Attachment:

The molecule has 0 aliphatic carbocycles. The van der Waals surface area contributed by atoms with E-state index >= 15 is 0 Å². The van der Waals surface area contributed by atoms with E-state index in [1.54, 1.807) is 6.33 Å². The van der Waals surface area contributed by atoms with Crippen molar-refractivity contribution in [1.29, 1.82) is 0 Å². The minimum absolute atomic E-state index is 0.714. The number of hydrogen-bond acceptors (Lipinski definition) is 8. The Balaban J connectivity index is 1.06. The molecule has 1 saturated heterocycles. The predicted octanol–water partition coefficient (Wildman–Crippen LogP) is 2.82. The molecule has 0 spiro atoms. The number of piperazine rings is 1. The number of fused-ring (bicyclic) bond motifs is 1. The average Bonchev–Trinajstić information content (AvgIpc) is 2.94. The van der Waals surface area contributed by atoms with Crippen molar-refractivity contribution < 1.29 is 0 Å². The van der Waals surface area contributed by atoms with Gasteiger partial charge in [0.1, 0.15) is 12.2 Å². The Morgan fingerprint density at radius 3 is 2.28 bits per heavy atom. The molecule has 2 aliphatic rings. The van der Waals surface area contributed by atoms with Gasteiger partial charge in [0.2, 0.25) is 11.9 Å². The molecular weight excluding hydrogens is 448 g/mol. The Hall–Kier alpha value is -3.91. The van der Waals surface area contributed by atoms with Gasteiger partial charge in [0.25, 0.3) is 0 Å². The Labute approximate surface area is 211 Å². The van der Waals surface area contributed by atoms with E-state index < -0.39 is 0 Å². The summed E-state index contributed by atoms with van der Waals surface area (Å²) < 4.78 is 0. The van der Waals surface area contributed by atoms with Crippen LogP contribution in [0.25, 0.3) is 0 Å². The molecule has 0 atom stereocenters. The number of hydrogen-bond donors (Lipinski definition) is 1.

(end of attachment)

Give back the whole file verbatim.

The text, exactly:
The molecule has 0 aliphatic carbocycles. The van der Waals surface area contributed by atoms with E-state index >= 15 is 0 Å². The van der Waals surface area contributed by atoms with E-state index in [1.54, 1.807) is 6.33 Å². The van der Waals surface area contributed by atoms with Crippen molar-refractivity contribution in [1.29, 1.82) is 0 Å². The minimum absolute atomic E-state index is 0.714. The number of hydrogen-bond acceptors (Lipinski definition) is 8. The Balaban J connectivity index is 1.06. The molecule has 1 saturated heterocycles. The predicted octanol–water partition coefficient (Wildman–Crippen LogP) is 2.82. The molecule has 0 spiro atoms. The number of piperazine rings is 1. The number of fused-ring (bicyclic) bond motifs is 1. The average Bonchev–Trinajstić information content (AvgIpc) is 2.94. The van der Waals surface area contributed by atoms with Crippen molar-refractivity contribution < 1.29 is 0 Å². The van der Waals surface area contributed by atoms with Gasteiger partial charge in [0.1, 0.15) is 12.2 Å². The Morgan fingerprint density at radius 3 is 2.28 bits per heavy atom. The molecule has 2 aliphatic rings. The van der Waals surface area contributed by atoms with Gasteiger partial charge in [0.2, 0.25) is 11.9 Å². The molecular weight excluding hydrogens is 448 g/mol. The Hall–Kier alpha value is -3.91. The van der Waals surface area contributed by atoms with Gasteiger partial charge in [0.25, 0.3) is 0 Å². The Labute approximate surface area is 211 Å². The van der Waals surface area contributed by atoms with E-state index < -0.39 is 0 Å². The summed E-state index contributed by atoms with van der Waals surface area (Å²) < 4.78 is 0. The van der Waals surface area contributed by atoms with Crippen LogP contribution in [0.25, 0.3) is 0 Å². The molecule has 0 atom stereocenters. The number of hydrogen-bond donors (Lipinski definition) is 1.